Banker breached quarantine rules to attend Wimbledon tennis tournament
Antonio Horta-Osorio, who steered lending giant Lloyds back into private ownership after its 2008 financial crisis bailout, said in a statement issued by Credit Suisse his actions had led to “difficulties” for the Swiss bank.
“I regret that a number of my personal actions have led to difficulties for the bank and compromised my ability to represent the bank internally and externally,”Den Portuguese banker said.
“I therefore believe that my resignation is in the interest of the bank and its stakeholders at this crucial time," han la til.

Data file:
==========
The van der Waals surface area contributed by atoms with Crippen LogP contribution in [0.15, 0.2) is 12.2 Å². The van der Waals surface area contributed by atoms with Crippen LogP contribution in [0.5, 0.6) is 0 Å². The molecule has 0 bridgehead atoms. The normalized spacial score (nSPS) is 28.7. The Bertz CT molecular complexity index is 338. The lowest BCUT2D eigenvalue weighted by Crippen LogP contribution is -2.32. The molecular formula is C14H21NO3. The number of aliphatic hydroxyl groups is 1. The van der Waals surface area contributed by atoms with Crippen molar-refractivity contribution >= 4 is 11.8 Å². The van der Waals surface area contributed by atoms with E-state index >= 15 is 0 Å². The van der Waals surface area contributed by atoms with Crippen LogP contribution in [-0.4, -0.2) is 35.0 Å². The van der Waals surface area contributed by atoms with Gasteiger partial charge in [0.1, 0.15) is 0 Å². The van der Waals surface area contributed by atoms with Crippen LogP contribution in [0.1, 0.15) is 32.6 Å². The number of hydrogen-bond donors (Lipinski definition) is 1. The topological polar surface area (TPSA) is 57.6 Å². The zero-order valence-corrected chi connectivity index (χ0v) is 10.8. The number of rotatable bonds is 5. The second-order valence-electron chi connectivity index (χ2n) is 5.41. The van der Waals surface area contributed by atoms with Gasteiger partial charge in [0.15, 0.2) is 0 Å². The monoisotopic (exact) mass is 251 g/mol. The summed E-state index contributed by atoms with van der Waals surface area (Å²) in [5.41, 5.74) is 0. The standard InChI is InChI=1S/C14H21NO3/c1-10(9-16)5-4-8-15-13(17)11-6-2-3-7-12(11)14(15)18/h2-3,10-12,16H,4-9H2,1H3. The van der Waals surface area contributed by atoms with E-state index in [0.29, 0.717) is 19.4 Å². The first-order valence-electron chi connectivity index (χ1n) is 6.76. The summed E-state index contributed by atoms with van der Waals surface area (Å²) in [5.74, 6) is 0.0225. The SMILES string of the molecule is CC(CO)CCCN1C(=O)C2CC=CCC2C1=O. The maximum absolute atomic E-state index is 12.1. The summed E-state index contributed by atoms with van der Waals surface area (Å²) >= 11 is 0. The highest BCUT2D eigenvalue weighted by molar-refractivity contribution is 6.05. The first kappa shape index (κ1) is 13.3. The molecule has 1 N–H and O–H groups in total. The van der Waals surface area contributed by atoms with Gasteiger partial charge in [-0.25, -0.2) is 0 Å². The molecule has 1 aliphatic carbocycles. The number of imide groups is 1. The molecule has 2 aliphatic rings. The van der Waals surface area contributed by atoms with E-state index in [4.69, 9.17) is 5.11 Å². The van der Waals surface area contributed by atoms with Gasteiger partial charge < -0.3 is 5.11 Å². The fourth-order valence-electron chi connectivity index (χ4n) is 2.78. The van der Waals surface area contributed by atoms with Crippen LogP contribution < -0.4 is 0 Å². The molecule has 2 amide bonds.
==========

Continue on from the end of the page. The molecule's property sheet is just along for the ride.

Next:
An investigation by Credit Suisse found Mr Horta-Osorio failed to comply with the UK’s travel quarantine requirements so he could attend the Wimbledon tennis finals in July.
He also breached Covid restrictions in Switzerland by failing to quarantine for 10 days as required after arriving in the country in November.
Mr Horta-Osorio has been replaced as chair by board member Axel Lehmann, the company said.
Mr Horta-Osorio received a knighthood in the Queen’s Birthday Honours list in 2021 for his services to the financial sector, as well as his voluntary work for mental healthcare and culture.
He had headed up Santander’s UK arm before taking over at Lloyds in early 2011 the bank was on its knees after its £20.3bn taxpayer bailout at the height of the financial crisis following an ill-fated rescue of rival HBOS.
The Lisbon-born 57-year-old, who has British citizenship, bowed out from Lloyds in April with a £2.1bn first-quarter profits haul.